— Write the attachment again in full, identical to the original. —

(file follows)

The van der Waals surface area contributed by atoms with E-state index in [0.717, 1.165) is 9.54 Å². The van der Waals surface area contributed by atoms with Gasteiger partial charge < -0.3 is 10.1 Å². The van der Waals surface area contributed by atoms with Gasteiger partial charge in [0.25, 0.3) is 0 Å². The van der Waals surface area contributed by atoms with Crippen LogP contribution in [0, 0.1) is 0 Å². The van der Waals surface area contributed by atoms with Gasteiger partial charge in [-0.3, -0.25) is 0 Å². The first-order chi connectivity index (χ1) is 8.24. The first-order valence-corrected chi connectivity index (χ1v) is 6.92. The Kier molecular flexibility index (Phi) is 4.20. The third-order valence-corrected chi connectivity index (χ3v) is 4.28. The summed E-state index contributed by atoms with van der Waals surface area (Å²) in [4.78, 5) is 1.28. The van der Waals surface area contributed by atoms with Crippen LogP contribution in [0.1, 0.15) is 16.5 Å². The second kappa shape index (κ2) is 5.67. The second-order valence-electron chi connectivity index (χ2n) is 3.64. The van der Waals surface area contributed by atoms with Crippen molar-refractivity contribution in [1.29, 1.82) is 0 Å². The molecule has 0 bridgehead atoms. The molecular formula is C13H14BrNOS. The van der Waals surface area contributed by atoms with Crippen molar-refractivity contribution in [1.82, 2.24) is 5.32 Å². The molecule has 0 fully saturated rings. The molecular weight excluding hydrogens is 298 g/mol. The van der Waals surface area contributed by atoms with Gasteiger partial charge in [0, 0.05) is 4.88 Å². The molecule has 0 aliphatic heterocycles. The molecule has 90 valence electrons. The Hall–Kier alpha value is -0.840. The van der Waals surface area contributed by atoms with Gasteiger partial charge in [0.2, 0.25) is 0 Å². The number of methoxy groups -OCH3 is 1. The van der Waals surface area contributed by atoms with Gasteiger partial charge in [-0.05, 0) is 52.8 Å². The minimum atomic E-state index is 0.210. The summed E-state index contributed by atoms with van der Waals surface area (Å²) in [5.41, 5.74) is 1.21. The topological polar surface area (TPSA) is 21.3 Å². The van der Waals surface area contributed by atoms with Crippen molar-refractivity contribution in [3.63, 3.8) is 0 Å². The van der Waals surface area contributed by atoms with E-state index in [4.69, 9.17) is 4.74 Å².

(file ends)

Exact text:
The van der Waals surface area contributed by atoms with E-state index in [0.717, 1.165) is 9.54 Å². The van der Waals surface area contributed by atoms with Gasteiger partial charge < -0.3 is 10.1 Å². The van der Waals surface area contributed by atoms with Gasteiger partial charge in [0.25, 0.3) is 0 Å². The van der Waals surface area contributed by atoms with Crippen LogP contribution in [0, 0.1) is 0 Å². The van der Waals surface area contributed by atoms with Gasteiger partial charge in [-0.3, -0.25) is 0 Å². The first-order chi connectivity index (χ1) is 8.24. The first-order valence-corrected chi connectivity index (χ1v) is 6.92. The Kier molecular flexibility index (Phi) is 4.20. The third-order valence-corrected chi connectivity index (χ3v) is 4.28. The summed E-state index contributed by atoms with van der Waals surface area (Å²) in [4.78, 5) is 1.28. The van der Waals surface area contributed by atoms with Crippen LogP contribution in [0.1, 0.15) is 16.5 Å². The second kappa shape index (κ2) is 5.67. The second-order valence-electron chi connectivity index (χ2n) is 3.64. The van der Waals surface area contributed by atoms with Crippen molar-refractivity contribution in [1.29, 1.82) is 0 Å². The molecule has 0 bridgehead atoms. The molecular formula is C13H14BrNOS. The van der Waals surface area contributed by atoms with Crippen molar-refractivity contribution in [1.82, 2.24) is 5.32 Å². The molecule has 0 fully saturated rings. The molecular weight excluding hydrogens is 298 g/mol. The van der Waals surface area contributed by atoms with Gasteiger partial charge in [0, 0.05) is 4.88 Å². The molecule has 0 aliphatic heterocycles. The molecule has 90 valence electrons. The Hall–Kier alpha value is -0.840. The van der Waals surface area contributed by atoms with Gasteiger partial charge in [0.2, 0.25) is 0 Å². The number of methoxy groups -OCH3 is 1. The van der Waals surface area contributed by atoms with Gasteiger partial charge in [-0.05, 0) is 52.8 Å². The minimum atomic E-state index is 0.210. The summed E-state index contributed by atoms with van der Waals surface area (Å²) in [5.41, 5.74) is 1.21. The topological polar surface area (TPSA) is 21.3 Å². The van der Waals surface area contributed by atoms with Crippen molar-refractivity contribution in [3.63, 3.8) is 0 Å². The van der Waals surface area contributed by atoms with E-state index in [4.69, 9.17) is 4.74 Å².